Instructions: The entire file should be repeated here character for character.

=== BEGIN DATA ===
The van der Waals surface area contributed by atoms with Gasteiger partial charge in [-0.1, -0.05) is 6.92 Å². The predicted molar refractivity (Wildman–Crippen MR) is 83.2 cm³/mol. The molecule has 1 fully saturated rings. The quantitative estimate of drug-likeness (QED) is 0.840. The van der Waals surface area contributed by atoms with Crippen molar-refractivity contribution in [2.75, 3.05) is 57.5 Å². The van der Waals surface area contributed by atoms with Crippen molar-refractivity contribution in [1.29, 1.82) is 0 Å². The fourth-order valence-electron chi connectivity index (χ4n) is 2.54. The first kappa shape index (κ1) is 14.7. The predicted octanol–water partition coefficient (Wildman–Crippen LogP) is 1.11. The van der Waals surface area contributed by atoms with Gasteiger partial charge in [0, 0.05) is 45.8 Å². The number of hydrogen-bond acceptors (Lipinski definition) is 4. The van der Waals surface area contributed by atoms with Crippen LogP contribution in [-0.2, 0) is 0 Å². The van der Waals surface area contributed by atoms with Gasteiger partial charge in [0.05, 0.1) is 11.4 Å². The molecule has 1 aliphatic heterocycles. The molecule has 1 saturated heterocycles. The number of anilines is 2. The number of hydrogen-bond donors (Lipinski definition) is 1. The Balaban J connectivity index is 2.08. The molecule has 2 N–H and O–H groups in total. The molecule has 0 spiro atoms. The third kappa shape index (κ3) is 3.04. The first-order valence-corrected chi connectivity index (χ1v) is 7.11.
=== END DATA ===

The van der Waals surface area contributed by atoms with Gasteiger partial charge in [-0.1, -0.05) is 6.92 Å². The predicted molar refractivity (Wildman–Crippen MR) is 83.2 cm³/mol. The molecule has 1 fully saturated rings. The quantitative estimate of drug-likeness (QED) is 0.840. The van der Waals surface area contributed by atoms with Crippen molar-refractivity contribution in [2.75, 3.05) is 57.5 Å². The van der Waals surface area contributed by atoms with Crippen molar-refractivity contribution in [1.29, 1.82) is 0 Å². The fourth-order valence-electron chi connectivity index (χ4n) is 2.54. The first kappa shape index (κ1) is 14.7. The predicted octanol–water partition coefficient (Wildman–Crippen LogP) is 1.11. The van der Waals surface area contributed by atoms with Gasteiger partial charge in [0, 0.05) is 45.8 Å². The number of hydrogen-bond acceptors (Lipinski definition) is 4. The van der Waals surface area contributed by atoms with Crippen LogP contribution in [-0.2, 0) is 0 Å². The van der Waals surface area contributed by atoms with Gasteiger partial charge in [0.05, 0.1) is 11.4 Å². The molecule has 1 aliphatic heterocycles. The molecule has 1 saturated heterocycles. The number of anilines is 2. The number of hydrogen-bond donors (Lipinski definition) is 1. The Balaban J connectivity index is 2.08. The molecule has 2 N–H and O–H groups in total. The molecule has 0 spiro atoms. The third kappa shape index (κ3) is 3.04. The first-order valence-corrected chi connectivity index (χ1v) is 7.11.